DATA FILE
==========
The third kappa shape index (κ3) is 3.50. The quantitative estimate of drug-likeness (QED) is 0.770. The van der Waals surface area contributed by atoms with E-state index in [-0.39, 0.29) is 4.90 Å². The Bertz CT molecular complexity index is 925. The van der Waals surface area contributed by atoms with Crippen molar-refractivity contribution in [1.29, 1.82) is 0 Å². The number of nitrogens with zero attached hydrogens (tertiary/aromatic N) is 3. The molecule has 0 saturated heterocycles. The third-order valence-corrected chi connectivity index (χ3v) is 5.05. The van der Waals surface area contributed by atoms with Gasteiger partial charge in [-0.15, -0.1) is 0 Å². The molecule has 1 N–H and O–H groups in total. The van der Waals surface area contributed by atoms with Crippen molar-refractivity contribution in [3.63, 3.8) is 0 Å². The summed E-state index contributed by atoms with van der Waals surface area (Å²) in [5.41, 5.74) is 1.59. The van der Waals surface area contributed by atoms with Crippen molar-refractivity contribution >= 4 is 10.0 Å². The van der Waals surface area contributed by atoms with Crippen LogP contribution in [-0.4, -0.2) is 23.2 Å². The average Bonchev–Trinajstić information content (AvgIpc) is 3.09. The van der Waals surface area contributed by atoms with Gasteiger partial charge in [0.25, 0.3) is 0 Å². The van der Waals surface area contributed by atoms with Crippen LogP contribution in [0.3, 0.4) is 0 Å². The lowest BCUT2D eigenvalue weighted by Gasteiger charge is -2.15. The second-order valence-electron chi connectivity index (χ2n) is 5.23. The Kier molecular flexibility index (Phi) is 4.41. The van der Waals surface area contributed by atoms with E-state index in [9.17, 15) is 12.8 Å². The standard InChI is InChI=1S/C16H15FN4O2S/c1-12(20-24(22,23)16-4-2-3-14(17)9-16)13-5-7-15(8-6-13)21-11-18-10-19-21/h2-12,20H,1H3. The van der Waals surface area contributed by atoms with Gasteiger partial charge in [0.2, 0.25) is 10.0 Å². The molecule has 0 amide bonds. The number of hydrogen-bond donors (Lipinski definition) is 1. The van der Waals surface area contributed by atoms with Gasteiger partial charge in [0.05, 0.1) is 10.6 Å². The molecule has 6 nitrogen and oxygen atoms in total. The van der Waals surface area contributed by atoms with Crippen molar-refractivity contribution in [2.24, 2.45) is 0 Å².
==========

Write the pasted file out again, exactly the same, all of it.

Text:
The third kappa shape index (κ3) is 3.50. The quantitative estimate of drug-likeness (QED) is 0.770. The van der Waals surface area contributed by atoms with E-state index in [-0.39, 0.29) is 4.90 Å². The Bertz CT molecular complexity index is 925. The van der Waals surface area contributed by atoms with Crippen molar-refractivity contribution in [1.29, 1.82) is 0 Å². The number of nitrogens with zero attached hydrogens (tertiary/aromatic N) is 3. The molecule has 0 saturated heterocycles. The third-order valence-corrected chi connectivity index (χ3v) is 5.05. The van der Waals surface area contributed by atoms with Gasteiger partial charge in [-0.15, -0.1) is 0 Å². The molecule has 1 N–H and O–H groups in total. The van der Waals surface area contributed by atoms with Crippen molar-refractivity contribution in [3.63, 3.8) is 0 Å². The summed E-state index contributed by atoms with van der Waals surface area (Å²) in [5.41, 5.74) is 1.59. The van der Waals surface area contributed by atoms with Crippen molar-refractivity contribution >= 4 is 10.0 Å². The van der Waals surface area contributed by atoms with Crippen LogP contribution in [-0.4, -0.2) is 23.2 Å². The average Bonchev–Trinajstić information content (AvgIpc) is 3.09. The van der Waals surface area contributed by atoms with Gasteiger partial charge in [0.25, 0.3) is 0 Å². The van der Waals surface area contributed by atoms with Crippen LogP contribution in [0.3, 0.4) is 0 Å². The lowest BCUT2D eigenvalue weighted by Gasteiger charge is -2.15. The second-order valence-electron chi connectivity index (χ2n) is 5.23. The Kier molecular flexibility index (Phi) is 4.41. The van der Waals surface area contributed by atoms with E-state index in [9.17, 15) is 12.8 Å². The standard InChI is InChI=1S/C16H15FN4O2S/c1-12(20-24(22,23)16-4-2-3-14(17)9-16)13-5-7-15(8-6-13)21-11-18-10-19-21/h2-12,20H,1H3. The van der Waals surface area contributed by atoms with Gasteiger partial charge in [0.2, 0.25) is 10.0 Å². The molecule has 0 amide bonds. The number of hydrogen-bond donors (Lipinski definition) is 1. The van der Waals surface area contributed by atoms with Gasteiger partial charge in [0.05, 0.1) is 10.6 Å². The molecule has 6 nitrogen and oxygen atoms in total. The van der Waals surface area contributed by atoms with Crippen molar-refractivity contribution in [2.24, 2.45) is 0 Å².